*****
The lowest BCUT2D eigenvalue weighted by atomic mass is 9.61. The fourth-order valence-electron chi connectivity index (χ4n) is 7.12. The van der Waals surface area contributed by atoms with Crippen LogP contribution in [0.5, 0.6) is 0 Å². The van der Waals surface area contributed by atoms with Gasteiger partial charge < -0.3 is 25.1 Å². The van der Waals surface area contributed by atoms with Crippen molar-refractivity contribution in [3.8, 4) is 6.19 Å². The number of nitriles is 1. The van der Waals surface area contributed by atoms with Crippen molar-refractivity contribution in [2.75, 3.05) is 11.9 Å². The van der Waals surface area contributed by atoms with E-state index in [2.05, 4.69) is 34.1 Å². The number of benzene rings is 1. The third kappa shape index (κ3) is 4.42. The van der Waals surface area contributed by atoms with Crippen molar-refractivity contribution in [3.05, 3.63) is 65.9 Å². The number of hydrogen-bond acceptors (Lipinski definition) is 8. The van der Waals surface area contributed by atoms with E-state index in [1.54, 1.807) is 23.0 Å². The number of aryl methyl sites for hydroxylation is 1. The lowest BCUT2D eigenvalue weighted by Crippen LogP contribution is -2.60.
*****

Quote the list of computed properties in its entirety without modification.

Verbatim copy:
The lowest BCUT2D eigenvalue weighted by atomic mass is 9.61. The fourth-order valence-electron chi connectivity index (χ4n) is 7.12. The van der Waals surface area contributed by atoms with Crippen LogP contribution in [0.5, 0.6) is 0 Å². The van der Waals surface area contributed by atoms with Gasteiger partial charge < -0.3 is 25.1 Å². The van der Waals surface area contributed by atoms with Crippen molar-refractivity contribution in [3.8, 4) is 6.19 Å². The number of nitriles is 1. The van der Waals surface area contributed by atoms with Crippen molar-refractivity contribution in [2.75, 3.05) is 11.9 Å². The van der Waals surface area contributed by atoms with E-state index in [2.05, 4.69) is 34.1 Å². The number of benzene rings is 1. The third kappa shape index (κ3) is 4.42. The van der Waals surface area contributed by atoms with Crippen molar-refractivity contribution in [3.05, 3.63) is 65.9 Å². The number of hydrogen-bond acceptors (Lipinski definition) is 8. The van der Waals surface area contributed by atoms with E-state index in [1.54, 1.807) is 23.0 Å². The number of aryl methyl sites for hydroxylation is 1. The lowest BCUT2D eigenvalue weighted by Crippen LogP contribution is -2.60.